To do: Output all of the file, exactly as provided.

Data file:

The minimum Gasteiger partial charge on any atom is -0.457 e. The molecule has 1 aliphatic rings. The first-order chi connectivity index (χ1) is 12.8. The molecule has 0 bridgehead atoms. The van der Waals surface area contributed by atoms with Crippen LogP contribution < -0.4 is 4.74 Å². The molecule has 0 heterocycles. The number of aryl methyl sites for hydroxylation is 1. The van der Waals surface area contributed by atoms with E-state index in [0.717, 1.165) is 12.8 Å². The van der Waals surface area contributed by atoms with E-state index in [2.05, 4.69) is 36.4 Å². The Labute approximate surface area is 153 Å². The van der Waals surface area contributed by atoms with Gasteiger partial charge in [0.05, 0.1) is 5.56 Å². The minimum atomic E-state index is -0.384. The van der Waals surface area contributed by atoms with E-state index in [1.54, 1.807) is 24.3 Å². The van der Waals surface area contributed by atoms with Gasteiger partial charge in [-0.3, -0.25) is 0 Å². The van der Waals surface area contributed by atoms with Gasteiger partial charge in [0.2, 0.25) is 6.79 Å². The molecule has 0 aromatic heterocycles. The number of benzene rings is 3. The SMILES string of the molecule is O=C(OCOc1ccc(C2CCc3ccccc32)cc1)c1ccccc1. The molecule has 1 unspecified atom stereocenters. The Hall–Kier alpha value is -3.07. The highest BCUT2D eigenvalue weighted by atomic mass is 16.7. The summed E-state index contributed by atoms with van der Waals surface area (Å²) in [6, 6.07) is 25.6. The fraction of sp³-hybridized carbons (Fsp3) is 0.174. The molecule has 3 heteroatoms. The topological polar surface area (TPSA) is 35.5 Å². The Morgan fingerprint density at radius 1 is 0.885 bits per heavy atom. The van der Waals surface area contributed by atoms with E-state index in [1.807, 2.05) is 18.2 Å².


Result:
The minimum Gasteiger partial charge on any atom is -0.457 e. The molecule has 1 aliphatic rings. The first-order chi connectivity index (χ1) is 12.8. The molecule has 0 bridgehead atoms. The van der Waals surface area contributed by atoms with Crippen LogP contribution < -0.4 is 4.74 Å². The molecule has 0 heterocycles. The number of aryl methyl sites for hydroxylation is 1. The van der Waals surface area contributed by atoms with E-state index in [0.717, 1.165) is 12.8 Å². The van der Waals surface area contributed by atoms with E-state index in [2.05, 4.69) is 36.4 Å². The Labute approximate surface area is 153 Å². The van der Waals surface area contributed by atoms with Gasteiger partial charge in [0.05, 0.1) is 5.56 Å². The minimum atomic E-state index is -0.384. The van der Waals surface area contributed by atoms with E-state index in [1.54, 1.807) is 24.3 Å². The van der Waals surface area contributed by atoms with Gasteiger partial charge in [-0.3, -0.25) is 0 Å². The van der Waals surface area contributed by atoms with Gasteiger partial charge in [0.2, 0.25) is 6.79 Å². The molecule has 0 aromatic heterocycles. The number of benzene rings is 3. The SMILES string of the molecule is O=C(OCOc1ccc(C2CCc3ccccc32)cc1)c1ccccc1. The molecule has 1 unspecified atom stereocenters. The Hall–Kier alpha value is -3.07. The highest BCUT2D eigenvalue weighted by atomic mass is 16.7. The summed E-state index contributed by atoms with van der Waals surface area (Å²) in [6, 6.07) is 25.6. The fraction of sp³-hybridized carbons (Fsp3) is 0.174. The molecule has 3 heteroatoms. The topological polar surface area (TPSA) is 35.5 Å². The Morgan fingerprint density at radius 1 is 0.885 bits per heavy atom. The van der Waals surface area contributed by atoms with E-state index in [1.807, 2.05) is 18.2 Å².